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[You can imagine the level of poverty in smallpox era (1, 2,) when you know the level today, yet we are meant to to believe smallpox vaccination is the only defence against poor diet, dire sanitation, overcrowding, dirty water, cold, poor ventilation, depression etc. Absurd. ]
See: Infection & nutrition Well being Infant death rate (under 1 year old)
Malnutrition (smallpox era)
[2009 June] Village boycotts polio campaign to protest civic conditions Residents of Sarvat village in the Muzaffarnagar district, about 350 km from Lucknow, boycotted the vaccination drive May 24 and said they will continue their protest till their complaints about poor sanitation, contaminated water supply, and lack of garbage disposal facilities are addressed.....“Go to any place around the village, you will surely find filth and squalor… clogged drains that have become breeding ground for mosquitoes and other insects,”.....With no garbage disposal system, residents are left with no option than to throw the domestic waste onto the roads. “In most of the village, you will not find any garbage bins, due to which the waste here is thrown out in the open"
According to the National Center for Children in Poverty at Columbia University, 18% of children in the U.S. live below the federal poverty level ($20,650 a year for a family of four) and 38% of children live in low-income families.
[2006 UK] UK CHILD POVERTY - THE FACTS New figures show that at least 3.4 million children in the UK are blighted by destitution, their parents too poor to feed, clothe or shelter them properly. THERE are currently 3.4 million children in poverty, 27 per cent of all British children. THE UK has the fourth highest level of child poverty of all 25 European Union countries. AROUND five per cent of all children live in severe poverty.
[Poor area Whitechapel has greater death rate than affluent area--Hamstead] Mr. Alfred Milnes, M.A., in his masterly paper, printed in the Journal of the Royal Statistical Society, Vol. LX., Part III., September, 1897, shows conclusively that the reduction in infant mortality is entirely due to improved sanitation, children being peculiarly susceptible to the effect of insanitary conditions. He has extracted from the 45th and 55th Reports of the Registrar-General the annual average death-rate per million living in the decade 1871-80 and in the decade 1881-90. For the towns of Whitechapel and Hampstead, averaging these two decades, it appears that the mortality for all ages is about 7,300 per million living greater in Whitechapel than in Hampstead, while for those under five years old the mortality of Whitechapel is about 37,500 per million living more than the mortality in Hampstead, showing that the conditions adverse to life in Whitechapel are in the case of infants under five years five times more fatal than they are upon the population taken as a whole. These figures show that improved sanitation is quite sufficient to account for the reduced fatality from small-pox in children.  Vaccination and the State By Arnold Lupton MP.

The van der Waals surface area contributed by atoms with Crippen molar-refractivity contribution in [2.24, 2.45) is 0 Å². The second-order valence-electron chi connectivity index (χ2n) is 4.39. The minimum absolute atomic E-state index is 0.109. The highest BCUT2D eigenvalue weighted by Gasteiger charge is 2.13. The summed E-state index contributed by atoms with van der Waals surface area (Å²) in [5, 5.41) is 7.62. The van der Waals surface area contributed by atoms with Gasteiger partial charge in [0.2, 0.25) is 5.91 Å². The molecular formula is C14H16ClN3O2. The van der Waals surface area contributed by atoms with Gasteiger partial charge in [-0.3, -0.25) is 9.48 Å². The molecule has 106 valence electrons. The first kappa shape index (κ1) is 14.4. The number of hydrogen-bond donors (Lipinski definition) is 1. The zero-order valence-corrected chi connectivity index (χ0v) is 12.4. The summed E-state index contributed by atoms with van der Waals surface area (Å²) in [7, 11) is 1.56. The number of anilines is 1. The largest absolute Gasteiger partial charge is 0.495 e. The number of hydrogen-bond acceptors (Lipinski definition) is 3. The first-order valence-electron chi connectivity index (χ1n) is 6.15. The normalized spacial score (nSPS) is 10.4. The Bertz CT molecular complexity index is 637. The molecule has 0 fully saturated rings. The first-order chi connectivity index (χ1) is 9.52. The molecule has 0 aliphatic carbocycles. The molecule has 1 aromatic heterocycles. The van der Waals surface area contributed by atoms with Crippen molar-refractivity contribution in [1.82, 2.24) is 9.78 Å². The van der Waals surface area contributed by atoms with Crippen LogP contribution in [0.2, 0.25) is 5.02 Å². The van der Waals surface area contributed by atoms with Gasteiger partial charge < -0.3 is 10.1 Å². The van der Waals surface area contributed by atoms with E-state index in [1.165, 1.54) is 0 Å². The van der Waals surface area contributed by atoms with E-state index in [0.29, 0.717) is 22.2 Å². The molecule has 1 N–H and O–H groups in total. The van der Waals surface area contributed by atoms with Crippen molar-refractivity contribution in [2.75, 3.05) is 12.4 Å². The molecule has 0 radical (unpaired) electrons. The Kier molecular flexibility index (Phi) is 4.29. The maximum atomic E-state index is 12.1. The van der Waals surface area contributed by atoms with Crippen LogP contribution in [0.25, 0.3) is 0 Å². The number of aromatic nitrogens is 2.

This evidence is sufficient to show that the epidemic of 1885 was not due to want of Vaccination. The fact is, parts of Montreal were in a very filthy condition. The French-Canadian paper Le Monde said, referring to the sewers: "The proof that they are in a bad state is that the stench from the street gullies in certain parts of the city is so powerful as to create nausea in passers by." On the 25th November, 1885, Montreal correspondent of the Toronto Mail wrote: " The three Wards of St. Mary, St. James, and St. Lewis have contributed about 90 per cent, of the deaths throughout. It is in these wards that the 10,000 cesspools exist which breed the small-pox and other epidemics which help to fill up the mortality reports of the city." On the 25th November, 1885, the Montreal Herald reported an interview with Dr. Garceau of Boston, Mass., who said, referring to the epidemic of small-pox: " I attribute the chief cause to the frightful system of cesspits." Since that time Montreal has greatly improved its sanitary condition, with the consequent diminution of disease. Mulhall gave the general death-rate in that town during the years 1878-1880 as 37 per thousand. The English Registrar-General gave the death-rate for the years 1906-1910 at a little over 22 per thousand. Probably more recent figures will show a still lower death-rate.  Vaccination and the State By Arnold Lupton MP.
"Noticing the class of people among whom the disease is most fatal, I was led to the conclusion that the cause in most cases was dirt, and that vaccination was powerless to prevent it. I found that where there was most overcrowding there smallpox was most prevalent. The worst case I have ever seen occurred three weeks after re-vaccination."--- Dr Allinson
"WE have for some time past been hearing of the epidemic of smallpox in
Capetown, and of the vigorous measures adopted to enforce vaccination and isolation, but
we have heard little of the sanitary condition of the place. From an article in the Cape
Times, however, we obtain the following information